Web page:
Guts of the Golden Pig

Last year Salla made an interactive sculpture as a school project. It’s a golden pig. You drop a coin in the coin slot, it prints you a receipt with wisdom about money out of its mouth. Here’s a video:

Video, jonka Miikka (@arcatan) julkaisi

I cobbled together the electronics. The pig was re-exhibited at the Art of Research conference and right now it is at TOKYO’s Christmas Sales. Before the exhibition we gave the internals a small update and I thought it’d be nice to write down how it works.

Coin detector 1.1, Arduino and Raspberry Pi.

Coin detector 1.1, Arduino and Raspberry Pi.

Here are the parts:

  • Coin detector is a light gate. There’s a red LED that points to a LDR. They’re taped to a chute made out of plywood. The coin slot funnels the coins to the chute and they roll through the light gate, triggering the printing. The first version of the chute was made of cardboard, but it was hard to align the LED and the LDR in a stable way. Plywood is a huge improvement.

  • Arduino is used as an analog-to-digital converter. It reads the LDR in a loop using the analog input pins and outputs every reading through the serial interface.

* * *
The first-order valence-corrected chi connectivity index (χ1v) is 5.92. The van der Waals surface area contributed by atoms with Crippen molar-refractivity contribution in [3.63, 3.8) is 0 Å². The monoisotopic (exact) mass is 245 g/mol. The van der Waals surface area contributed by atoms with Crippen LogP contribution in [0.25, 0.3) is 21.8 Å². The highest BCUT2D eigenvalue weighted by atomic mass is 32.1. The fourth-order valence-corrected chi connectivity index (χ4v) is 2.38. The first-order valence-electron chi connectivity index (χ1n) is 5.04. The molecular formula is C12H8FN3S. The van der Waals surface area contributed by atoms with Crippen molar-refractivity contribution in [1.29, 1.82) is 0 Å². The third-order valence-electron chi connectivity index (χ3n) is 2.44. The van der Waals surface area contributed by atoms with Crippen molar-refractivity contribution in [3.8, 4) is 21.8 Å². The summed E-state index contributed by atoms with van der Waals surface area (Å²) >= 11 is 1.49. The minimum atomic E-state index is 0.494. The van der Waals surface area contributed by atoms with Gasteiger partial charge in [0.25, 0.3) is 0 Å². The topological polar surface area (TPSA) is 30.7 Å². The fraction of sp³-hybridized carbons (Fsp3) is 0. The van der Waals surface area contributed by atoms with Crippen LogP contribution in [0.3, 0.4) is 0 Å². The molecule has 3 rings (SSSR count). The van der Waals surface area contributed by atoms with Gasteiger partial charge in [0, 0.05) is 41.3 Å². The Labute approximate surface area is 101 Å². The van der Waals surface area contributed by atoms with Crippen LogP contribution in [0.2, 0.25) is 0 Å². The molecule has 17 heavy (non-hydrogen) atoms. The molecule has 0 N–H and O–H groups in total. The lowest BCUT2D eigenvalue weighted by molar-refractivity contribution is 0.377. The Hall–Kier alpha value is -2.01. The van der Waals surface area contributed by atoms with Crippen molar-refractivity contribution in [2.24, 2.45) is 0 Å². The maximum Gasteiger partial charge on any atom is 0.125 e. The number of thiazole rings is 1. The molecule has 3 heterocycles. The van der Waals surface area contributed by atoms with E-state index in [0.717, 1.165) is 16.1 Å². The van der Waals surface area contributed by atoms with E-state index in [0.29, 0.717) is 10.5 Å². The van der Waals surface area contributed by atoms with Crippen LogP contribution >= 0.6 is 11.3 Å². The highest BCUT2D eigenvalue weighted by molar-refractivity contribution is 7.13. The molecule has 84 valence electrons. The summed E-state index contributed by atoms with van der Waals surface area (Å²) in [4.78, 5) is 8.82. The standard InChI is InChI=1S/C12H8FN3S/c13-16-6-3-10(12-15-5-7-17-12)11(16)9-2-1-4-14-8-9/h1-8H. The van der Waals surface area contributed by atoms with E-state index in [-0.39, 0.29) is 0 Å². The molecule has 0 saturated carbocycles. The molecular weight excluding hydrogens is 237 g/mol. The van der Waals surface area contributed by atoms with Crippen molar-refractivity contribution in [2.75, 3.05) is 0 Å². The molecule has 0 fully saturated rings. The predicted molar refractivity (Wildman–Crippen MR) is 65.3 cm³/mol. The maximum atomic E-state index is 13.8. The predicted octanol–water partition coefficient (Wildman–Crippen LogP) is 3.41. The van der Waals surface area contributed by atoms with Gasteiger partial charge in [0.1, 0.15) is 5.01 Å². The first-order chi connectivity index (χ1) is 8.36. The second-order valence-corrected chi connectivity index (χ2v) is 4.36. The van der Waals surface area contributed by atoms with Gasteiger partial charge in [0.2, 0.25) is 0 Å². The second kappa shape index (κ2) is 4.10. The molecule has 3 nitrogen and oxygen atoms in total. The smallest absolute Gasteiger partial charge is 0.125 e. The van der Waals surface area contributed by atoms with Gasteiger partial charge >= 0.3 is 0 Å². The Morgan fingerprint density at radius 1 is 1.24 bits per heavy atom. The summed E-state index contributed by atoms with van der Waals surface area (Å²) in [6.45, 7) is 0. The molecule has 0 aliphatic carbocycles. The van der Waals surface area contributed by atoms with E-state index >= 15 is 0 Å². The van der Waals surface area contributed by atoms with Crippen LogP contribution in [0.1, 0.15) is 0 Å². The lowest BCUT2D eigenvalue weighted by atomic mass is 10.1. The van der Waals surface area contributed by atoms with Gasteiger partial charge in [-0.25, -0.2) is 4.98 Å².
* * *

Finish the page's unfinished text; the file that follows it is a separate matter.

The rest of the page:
• Python program on Raspberry Pi reads the measurements from Arduino over USB. When the numbers go below certain threshold, it chooses a random PDF file from a directory and calls lpr filename.pdf. In the first version, we had a netbook, but I wanted to port this to Raspberry Pi since they’re so trendy.

  • The printer is Star TSP143, which works great on Linux, although you have to install the drivers yourself. At first I was worried, because there are no drivers for Linux on ARM, but no worries: the drivers come with the source, which was trivial to compile. We chose this printer because it was the only receipt printer we could borrow.

For the new version, I made a program that draws a live graph of the signal, for calibrating the threshold. This was another great improvement - previously I just eyeballed the numbers in the console.

The original design was guided by the fact that I don’t know anything about electronics. I decided to do the simplest thing that could work. Another constraint was to use parts and materials we already had, since we didn’t want to spend any money. It’s nothing fancy, but it works surprisingly well.

There is one known bug: it sometimes double or even triple-prints. I’ll fix it for version 1.2.


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